July 7, 2012; Source: Seattle Times
The Gates Foundation appears to be headed toward a major re-investment in birth control both financially and as a priority health policy concern. Following an April TED talk given by Melinda Gates (who is Catholic) observers knew that they could likely expect an increase in Gates activity in the area of contraception.
This week the Gates Foundation will combine with the British government to host a summit of world leaders aimed at taking up the issue of access. The intention of the summit is to raise $4 billion to make contraceptives available to 120 million women in poor countries, but religious leaders are already calling the gathering, a “blatant attack on morality.”
The foundation, which asserts that contraception is a health need cited repeatedly as critical by poor women themselves, and one that is correlated with many other indicators of community well being has established a website called No-Controversy.com to enlist support for access to contraception. It reads:
“Contraceptives are not controversial.
There is no controversy in empowering women to decide if and when to have a child.
Today, more than 200 million women and girls in developing countries who don't want to get pregnant lack access to contraceptives…Access to contraceptives saves lives and leads to healthier, more prosperous families, communities and nations. Surely, there is no controversy in raising your voice for millions of women and girls who want access to lifesaving contraceptives.”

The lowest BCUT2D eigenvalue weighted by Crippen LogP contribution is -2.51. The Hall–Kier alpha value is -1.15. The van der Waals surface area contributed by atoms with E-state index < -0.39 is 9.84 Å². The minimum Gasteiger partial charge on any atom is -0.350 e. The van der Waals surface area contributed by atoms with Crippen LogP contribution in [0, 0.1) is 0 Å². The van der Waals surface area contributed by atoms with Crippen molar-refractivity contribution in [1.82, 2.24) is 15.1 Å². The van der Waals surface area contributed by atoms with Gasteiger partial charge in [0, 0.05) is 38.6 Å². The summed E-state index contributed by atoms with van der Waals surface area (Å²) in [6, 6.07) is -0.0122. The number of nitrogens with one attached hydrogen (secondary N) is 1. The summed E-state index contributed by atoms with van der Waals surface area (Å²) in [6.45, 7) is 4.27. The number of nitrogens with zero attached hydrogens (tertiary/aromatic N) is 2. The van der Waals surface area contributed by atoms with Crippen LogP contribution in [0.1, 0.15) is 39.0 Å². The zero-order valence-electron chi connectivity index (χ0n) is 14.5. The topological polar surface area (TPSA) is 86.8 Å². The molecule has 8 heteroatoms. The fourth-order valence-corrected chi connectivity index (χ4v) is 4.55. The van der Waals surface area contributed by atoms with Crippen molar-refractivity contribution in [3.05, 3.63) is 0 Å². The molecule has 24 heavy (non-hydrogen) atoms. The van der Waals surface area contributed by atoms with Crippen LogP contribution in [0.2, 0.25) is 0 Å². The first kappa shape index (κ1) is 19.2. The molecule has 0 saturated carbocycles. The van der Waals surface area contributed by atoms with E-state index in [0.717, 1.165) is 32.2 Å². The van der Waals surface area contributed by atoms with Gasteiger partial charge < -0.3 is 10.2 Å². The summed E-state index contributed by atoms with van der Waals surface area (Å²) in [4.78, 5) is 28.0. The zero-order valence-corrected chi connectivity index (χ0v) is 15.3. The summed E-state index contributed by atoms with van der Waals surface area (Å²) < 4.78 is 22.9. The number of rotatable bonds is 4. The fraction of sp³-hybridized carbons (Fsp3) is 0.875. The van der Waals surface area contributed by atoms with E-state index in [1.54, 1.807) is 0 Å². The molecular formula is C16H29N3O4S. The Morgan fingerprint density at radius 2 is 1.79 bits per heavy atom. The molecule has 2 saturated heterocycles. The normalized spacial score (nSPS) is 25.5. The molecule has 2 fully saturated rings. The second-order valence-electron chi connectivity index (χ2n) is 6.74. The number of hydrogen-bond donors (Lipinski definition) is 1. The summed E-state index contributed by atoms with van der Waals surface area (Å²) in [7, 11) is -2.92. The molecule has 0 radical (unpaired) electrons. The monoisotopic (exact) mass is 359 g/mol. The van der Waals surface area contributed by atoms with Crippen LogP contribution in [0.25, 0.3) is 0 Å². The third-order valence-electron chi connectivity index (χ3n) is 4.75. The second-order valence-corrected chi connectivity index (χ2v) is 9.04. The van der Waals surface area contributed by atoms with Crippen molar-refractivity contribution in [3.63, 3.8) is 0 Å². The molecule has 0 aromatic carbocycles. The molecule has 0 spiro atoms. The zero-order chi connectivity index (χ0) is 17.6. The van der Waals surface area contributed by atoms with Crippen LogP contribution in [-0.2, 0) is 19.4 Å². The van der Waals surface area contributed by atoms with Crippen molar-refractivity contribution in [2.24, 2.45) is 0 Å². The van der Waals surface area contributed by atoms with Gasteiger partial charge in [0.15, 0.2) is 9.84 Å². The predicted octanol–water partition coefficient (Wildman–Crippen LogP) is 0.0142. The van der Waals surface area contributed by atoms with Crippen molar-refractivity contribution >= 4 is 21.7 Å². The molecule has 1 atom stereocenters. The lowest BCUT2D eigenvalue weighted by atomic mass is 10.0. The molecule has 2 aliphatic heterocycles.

Surely there is no controversy? Or surely there should be no controversy? (It is an interesting question – in a head to head culture war battle between the influential Gates Foundation and the Catholic Church – who would/will win?)
The foundation, which had, on inception, declared birth control as one of its priority issues, later backed away temporarily, apparently because of the potential for becoming embroiled in controversy. Ms. Gates is now calling the redress of lack of access to contraception her “life’s work,” asserting that lack of access is a “crime,” and adding, “We made birth control and contraceptives way too political in the US. I think if people understood that 200 million women want this around the world they would start to say, ‘OK that makes sense.’”
We only wish it were so but having the Gates Foundation insisting upon a sensible point of view on the issue can’t hurt.—Ruth McCambridge